Friday 29 May 2020

ICM Bf 109 Friedrich 1:48 - build review finished

Finished in the markings of Kommodore Balthasar of JG 2 as seen in late May 1941 in the three greys, but being an early F-2, there’s a chance it could have been finished in BoB Emil 71/02/65. Decals assembled from various remnants, including the rudder ‘kill’ markings. Balthasar was one of the leading Luftwaffe aces during the campaign in the West and the Battle of Britain. He was killed in his new Friedrich during July 1941.

I am currently considering whether or not to repaint the port wing, as the pattern is not consistent with the splinter pattern vaguely discernable on the photo of this machine (he says now!)... overall I like the kit. I found it a little tricky in parts -especially the cowl - but the detail is reasonably good..

Saturday 23 May 2020

ICM Bf 109 Friedrich 48 scale - build review (1)

 I had the idea to do a comparative build of 48th scale Bf 109s but having already built the Eduard and Hasegawa Gustavs and paid a small fortune for the 'new' Tamiya kit I quickly went off the idea as being a little pointless. How come ? ...well it occurred to me that I had paid four times as much for the Tamiya kit (around £32.... ) as I had for any of the ICM Bf 109s in the stash ( around £8.99 ..) Yes, 4x. I can't imagine that the Tamiya kit is four times as good or is four times as easy to build for example ..or is it? Now the ICM Bf 109s seem to be nicely detailed kits - you get a reasonable engine and cockpit - but I've read a few horror stories about fit and so on so here is my attempt to assemble one as neatly as possible.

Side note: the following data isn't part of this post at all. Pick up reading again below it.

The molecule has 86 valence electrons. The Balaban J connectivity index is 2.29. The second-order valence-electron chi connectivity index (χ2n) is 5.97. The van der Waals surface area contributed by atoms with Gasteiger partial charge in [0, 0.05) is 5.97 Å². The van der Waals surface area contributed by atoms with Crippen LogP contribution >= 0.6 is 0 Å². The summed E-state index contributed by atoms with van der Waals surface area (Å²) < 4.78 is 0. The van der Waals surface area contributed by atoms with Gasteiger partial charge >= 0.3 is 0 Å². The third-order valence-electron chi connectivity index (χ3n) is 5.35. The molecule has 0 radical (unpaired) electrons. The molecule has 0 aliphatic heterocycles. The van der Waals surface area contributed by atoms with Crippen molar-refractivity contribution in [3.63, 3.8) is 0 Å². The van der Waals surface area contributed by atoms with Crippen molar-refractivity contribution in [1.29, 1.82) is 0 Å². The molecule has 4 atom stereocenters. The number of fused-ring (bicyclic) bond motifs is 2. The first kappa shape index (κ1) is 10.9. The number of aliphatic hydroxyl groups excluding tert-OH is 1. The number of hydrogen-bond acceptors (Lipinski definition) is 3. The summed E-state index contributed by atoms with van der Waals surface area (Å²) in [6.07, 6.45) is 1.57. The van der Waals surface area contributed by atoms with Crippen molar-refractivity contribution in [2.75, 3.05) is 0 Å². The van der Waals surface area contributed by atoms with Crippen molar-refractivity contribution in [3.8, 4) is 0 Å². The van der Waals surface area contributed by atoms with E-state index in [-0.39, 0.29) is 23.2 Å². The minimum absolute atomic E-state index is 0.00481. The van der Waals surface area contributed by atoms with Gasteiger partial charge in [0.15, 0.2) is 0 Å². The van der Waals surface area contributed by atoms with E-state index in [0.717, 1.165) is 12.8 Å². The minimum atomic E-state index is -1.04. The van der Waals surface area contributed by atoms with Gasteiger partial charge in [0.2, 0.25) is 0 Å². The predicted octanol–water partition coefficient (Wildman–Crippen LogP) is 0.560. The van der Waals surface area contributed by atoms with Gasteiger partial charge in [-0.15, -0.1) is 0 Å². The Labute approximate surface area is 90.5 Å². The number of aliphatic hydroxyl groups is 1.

The ICM Bf 109 kits feature a nice representation of the DB engine, so why not build this with the cowl open?  However adding the engine to the cockpit firewall before inserting into the fuselage seems to be asking or trouble. Best perhaps to assemble the cockpit and close up the fuselage in the normal way. Once that's done add the engine to the firewall ..

When fitting the engine to the firewall you will need to test fit the various cowl parts at the same time - you may find that the locating holes for the engine mounts will need drilling out. Once glued in, the the whole engine assembly is pretty solid. You should find that the two banks of cylinders just rest on the forward part of the fuselage. These are angled  so that when the exhaust stacks are fitted they sit level to the rest of the assembly. Some more detail parts still to add to the engine here  - eg the coolant tank and valve and a bit of wiring to 'busy' the space up a little...Plenty (!!) of test-fitting of the multi-part cowl is required throughout..

Elsewhere the locating tabs on the flaps will need to be cut down to enable these parts to be positioned other than at neutral. Unfortunately the rounded wing-tip parts do not fit well and much sanding and filing is necessary. Recessed panel lines are well done. The plastic has a nice 'feel' to it.

Painting underway using Humbrol and Xtracolor enamels over a coat of (Halfords) grey acrylic primer. I always have 'trouble' painting exhausts - this time I went with a metallic silver base coat - after all these things are made of metal - and then went over this with an acrylic brown, drybrushed so that the 'metal' just shows through.